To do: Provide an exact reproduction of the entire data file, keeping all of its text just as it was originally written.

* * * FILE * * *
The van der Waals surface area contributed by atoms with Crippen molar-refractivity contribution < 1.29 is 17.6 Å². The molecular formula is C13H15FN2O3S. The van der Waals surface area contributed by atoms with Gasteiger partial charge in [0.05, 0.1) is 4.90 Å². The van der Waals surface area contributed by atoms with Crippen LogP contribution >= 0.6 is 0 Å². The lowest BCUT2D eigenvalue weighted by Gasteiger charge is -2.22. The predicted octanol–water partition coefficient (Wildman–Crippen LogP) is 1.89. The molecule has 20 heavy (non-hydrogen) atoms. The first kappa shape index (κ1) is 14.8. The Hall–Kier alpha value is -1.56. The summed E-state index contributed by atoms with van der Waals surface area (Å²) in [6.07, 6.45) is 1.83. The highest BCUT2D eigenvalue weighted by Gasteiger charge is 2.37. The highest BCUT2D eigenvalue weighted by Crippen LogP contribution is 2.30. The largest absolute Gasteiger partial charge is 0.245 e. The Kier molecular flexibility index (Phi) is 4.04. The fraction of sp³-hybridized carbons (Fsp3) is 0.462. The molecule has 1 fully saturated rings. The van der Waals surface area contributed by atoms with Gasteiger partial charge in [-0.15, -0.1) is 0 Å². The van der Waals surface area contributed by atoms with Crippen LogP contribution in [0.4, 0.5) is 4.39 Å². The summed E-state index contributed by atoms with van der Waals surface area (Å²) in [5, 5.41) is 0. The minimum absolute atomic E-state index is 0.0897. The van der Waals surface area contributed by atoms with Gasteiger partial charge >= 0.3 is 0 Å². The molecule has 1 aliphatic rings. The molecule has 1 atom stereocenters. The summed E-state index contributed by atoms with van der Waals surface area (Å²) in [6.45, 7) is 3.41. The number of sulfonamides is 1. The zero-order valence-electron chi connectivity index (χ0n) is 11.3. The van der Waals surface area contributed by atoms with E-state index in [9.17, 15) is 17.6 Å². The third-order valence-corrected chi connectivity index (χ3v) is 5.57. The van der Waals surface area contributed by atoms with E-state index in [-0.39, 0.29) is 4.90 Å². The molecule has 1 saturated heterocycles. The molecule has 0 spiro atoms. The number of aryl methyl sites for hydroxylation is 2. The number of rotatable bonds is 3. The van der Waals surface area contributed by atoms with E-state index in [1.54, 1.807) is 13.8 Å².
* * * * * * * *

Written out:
The van der Waals surface area contributed by atoms with Crippen molar-refractivity contribution < 1.29 is 17.6 Å². The molecular formula is C13H15FN2O3S. The van der Waals surface area contributed by atoms with Gasteiger partial charge in [0.05, 0.1) is 4.90 Å². The van der Waals surface area contributed by atoms with Crippen LogP contribution >= 0.6 is 0 Å². The lowest BCUT2D eigenvalue weighted by Gasteiger charge is -2.22. The predicted octanol–water partition coefficient (Wildman–Crippen LogP) is 1.89. The molecule has 20 heavy (non-hydrogen) atoms. The first kappa shape index (κ1) is 14.8. The Hall–Kier alpha value is -1.56. The summed E-state index contributed by atoms with van der Waals surface area (Å²) in [6.07, 6.45) is 1.83. The highest BCUT2D eigenvalue weighted by Gasteiger charge is 2.37. The highest BCUT2D eigenvalue weighted by Crippen LogP contribution is 2.30. The largest absolute Gasteiger partial charge is 0.245 e. The Kier molecular flexibility index (Phi) is 4.04. The fraction of sp³-hybridized carbons (Fsp3) is 0.462. The molecule has 1 fully saturated rings. The van der Waals surface area contributed by atoms with Gasteiger partial charge in [-0.15, -0.1) is 0 Å². The van der Waals surface area contributed by atoms with Crippen LogP contribution in [0.4, 0.5) is 4.39 Å². The summed E-state index contributed by atoms with van der Waals surface area (Å²) in [5, 5.41) is 0. The minimum absolute atomic E-state index is 0.0897. The van der Waals surface area contributed by atoms with Gasteiger partial charge >= 0.3 is 0 Å². The molecule has 1 aliphatic rings. The molecule has 1 atom stereocenters. The summed E-state index contributed by atoms with van der Waals surface area (Å²) in [6.45, 7) is 3.41. The number of sulfonamides is 1. The zero-order valence-electron chi connectivity index (χ0n) is 11.3. The van der Waals surface area contributed by atoms with E-state index in [9.17, 15) is 17.6 Å². The third-order valence-corrected chi connectivity index (χ3v) is 5.57. The van der Waals surface area contributed by atoms with E-state index in [-0.39, 0.29) is 4.90 Å². The molecule has 1 saturated heterocycles. The molecule has 0 spiro atoms. The number of aryl methyl sites for hydroxylation is 2. The number of rotatable bonds is 3. The van der Waals surface area contributed by atoms with E-state index in [1.54, 1.807) is 13.8 Å².